Legacy and Re-Invention

July 31, 2014

Here is what I have gathered by day six in Germany, day three of the Live Legacy Project(1). New York to Germany, Brazil to France, Texas to Portugal… we are all connected by legacy– a legacy that is alive through the body and through movement.

I have learned more than the traveling “usuals” of good morning, thank you, and goodbye. As I sit and listen to the cheers of German soccer fans I begin to reflect on then and now. Legacy somehow frames longevity. Time. And I ask myself, does an era ever really end? I am convinced it does not, though history aims to categorize. Just as movement flows from one frame to another, so does an era move and flow to the next. Judson Dance Theater is not over(2). The revolution of new dance, of unlearning, is alive, supported by the legacy of those who came before.

The Live Legacy Project culminated in a symposium in Dusseldorf with workshops, panels, lectures, and evening performances. I participated in Eva Karczag’s workshop investigating Trisha Brown’s movement and compositional approach to Set and Reset: Wall 1 (1983). In this workshop I investigated flow, momentum and weight as tools to use in my dancing at Steps on Broadway, and beyond. I leave with too many discoveries to name, but with two that stand out for further investigation:

1. Be honest to your weight: We worked the phrase material without specific counts or timing restraints. The timing and flow came from the idea of weight. Eva emphasized that the material will take as long as it takes, no more, no less… as long as your are honest with your weight.

2. Trisha’s word “specificity”: it is as it sounds. The exploration lies in how to develop it.

With information comes the opportunity to re-invent. tanzhaus nrw is a re-invention of sorts. It was the old train house– where the trains would slumber, a place they would go for repair. Now, it is a place for artists to do the same. This week we slumbered, we incubated, we repaired ourselves so we can continue to chug along vibrantly–bringing legacy with us as we create. I leave Dusseldorf with gratitude, with breath, invigorated, and reminded that the adage “out with the old, in with the new” is not necessarily practical for the cultivation of artistic practice.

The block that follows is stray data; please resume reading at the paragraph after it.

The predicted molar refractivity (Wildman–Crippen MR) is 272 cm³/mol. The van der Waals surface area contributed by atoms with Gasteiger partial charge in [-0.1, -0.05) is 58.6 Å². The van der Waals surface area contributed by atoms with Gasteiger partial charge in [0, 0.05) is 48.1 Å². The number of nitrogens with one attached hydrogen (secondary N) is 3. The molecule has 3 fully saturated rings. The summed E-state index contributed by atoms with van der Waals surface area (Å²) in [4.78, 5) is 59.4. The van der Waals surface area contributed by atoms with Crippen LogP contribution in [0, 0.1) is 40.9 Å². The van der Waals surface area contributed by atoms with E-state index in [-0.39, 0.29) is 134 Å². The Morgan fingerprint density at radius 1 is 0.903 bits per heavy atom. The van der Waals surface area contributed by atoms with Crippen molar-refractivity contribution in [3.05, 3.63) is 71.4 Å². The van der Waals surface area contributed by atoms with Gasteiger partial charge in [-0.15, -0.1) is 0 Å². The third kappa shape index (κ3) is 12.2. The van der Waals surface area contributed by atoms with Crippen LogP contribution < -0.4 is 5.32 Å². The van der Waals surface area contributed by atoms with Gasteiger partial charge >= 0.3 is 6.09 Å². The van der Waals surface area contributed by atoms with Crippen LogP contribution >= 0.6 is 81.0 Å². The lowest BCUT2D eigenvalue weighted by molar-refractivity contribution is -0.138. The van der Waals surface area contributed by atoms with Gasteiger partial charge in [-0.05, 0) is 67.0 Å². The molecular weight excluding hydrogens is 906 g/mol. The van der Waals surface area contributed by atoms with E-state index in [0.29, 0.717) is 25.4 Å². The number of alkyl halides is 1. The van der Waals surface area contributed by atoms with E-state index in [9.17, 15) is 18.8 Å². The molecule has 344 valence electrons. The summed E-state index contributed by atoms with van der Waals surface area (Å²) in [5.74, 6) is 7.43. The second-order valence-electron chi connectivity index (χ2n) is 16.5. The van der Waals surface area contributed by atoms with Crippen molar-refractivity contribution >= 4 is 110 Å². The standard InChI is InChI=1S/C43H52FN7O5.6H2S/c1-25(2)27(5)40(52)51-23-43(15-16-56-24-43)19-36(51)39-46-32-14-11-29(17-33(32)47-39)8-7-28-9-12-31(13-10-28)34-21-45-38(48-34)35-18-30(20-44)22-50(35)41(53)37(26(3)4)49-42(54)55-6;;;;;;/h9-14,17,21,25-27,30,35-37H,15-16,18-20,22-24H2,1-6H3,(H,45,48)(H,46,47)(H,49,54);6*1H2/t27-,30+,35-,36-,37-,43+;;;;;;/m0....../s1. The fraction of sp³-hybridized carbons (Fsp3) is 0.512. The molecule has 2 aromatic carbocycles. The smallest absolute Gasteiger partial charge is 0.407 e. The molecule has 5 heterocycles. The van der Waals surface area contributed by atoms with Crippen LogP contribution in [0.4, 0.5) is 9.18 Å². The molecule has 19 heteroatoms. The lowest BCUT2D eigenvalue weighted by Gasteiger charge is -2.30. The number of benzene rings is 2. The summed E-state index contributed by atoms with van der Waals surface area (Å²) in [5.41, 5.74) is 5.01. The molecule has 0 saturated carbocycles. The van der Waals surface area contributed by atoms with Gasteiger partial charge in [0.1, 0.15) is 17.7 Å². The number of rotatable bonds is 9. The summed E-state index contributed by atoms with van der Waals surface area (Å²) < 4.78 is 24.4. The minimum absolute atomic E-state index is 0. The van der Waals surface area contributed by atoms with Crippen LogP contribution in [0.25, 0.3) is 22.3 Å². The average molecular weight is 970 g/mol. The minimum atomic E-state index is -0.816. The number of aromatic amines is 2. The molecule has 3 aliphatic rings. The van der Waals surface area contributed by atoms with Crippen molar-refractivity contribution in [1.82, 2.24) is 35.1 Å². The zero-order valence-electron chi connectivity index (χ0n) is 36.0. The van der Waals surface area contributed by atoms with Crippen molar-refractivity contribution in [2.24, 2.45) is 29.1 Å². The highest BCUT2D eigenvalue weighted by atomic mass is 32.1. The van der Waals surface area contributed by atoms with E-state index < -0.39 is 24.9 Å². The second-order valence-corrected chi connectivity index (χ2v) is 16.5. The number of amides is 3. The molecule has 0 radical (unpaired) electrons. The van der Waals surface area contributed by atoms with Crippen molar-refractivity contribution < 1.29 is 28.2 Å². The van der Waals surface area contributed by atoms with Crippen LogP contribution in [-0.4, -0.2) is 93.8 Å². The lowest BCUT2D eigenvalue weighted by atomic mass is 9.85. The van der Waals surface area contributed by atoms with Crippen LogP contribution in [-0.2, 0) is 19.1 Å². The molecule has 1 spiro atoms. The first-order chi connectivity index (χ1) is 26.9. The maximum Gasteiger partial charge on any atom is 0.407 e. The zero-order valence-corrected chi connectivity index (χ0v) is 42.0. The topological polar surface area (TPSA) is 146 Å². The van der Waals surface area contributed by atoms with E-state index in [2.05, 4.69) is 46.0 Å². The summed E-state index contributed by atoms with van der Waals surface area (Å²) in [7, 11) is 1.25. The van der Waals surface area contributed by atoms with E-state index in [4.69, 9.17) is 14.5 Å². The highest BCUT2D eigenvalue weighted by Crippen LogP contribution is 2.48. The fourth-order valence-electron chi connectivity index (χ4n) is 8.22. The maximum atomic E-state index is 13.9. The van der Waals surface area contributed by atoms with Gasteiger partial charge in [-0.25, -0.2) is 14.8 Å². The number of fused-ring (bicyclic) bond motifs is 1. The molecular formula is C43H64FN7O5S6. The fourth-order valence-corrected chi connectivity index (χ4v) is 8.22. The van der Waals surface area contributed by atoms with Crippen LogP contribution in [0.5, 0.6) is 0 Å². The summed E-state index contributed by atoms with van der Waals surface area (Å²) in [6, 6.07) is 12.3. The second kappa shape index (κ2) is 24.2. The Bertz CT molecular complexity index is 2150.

On to Berlin.

-Kylie Phillips
Dancer & Administrator, Steps on Broadway

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(1) The Live Legacy Project, created by Angela Guerreiro in cooperation with Karen Schaffman and co-producer tanshaus nrw in Dusseldorf, believes that Judson Dance Theater movement is a zeitgeist, an attitude of experimentation and body awareness. The project explored the history of those who generated and developed American ‘avant-garde’ values of embodiment and filtered them into contemporary dance practices and performance in Germany.

Guests of the project included: Ka Rustler, Nancy Stark Smith, Lisa Nelson, Peter Hulton, Dieter Heitkamp, Gabriele Klein, Pauline de Groot, Eva Karczag, Silke Z, Joao da Silva, Barbara Stahlberger, Bernd Ka, Peter Pleyer, Stephanie Maher, Mary O’Donnell, Gabriele Wittmann, Irmela Kastener, David Brandstatter, Malgven Gerbes, Ric Allsop, Gabriele Klein, Thomas Kampe, Nina Martin, Martin Nachbar and many others. //the-live-legacy-project.com

(2) Judson Dance Theater explored unconventional methods for composition that aimed to strip concert dance of its theatricality. Judson artists led modern dance into the postmodern era as investigations challenged what audiences knew and accepted as dance. Questions were raised regarding the function of dance both in society and on stage and the legacy of these artists continues today.

Legacy and Re-Invention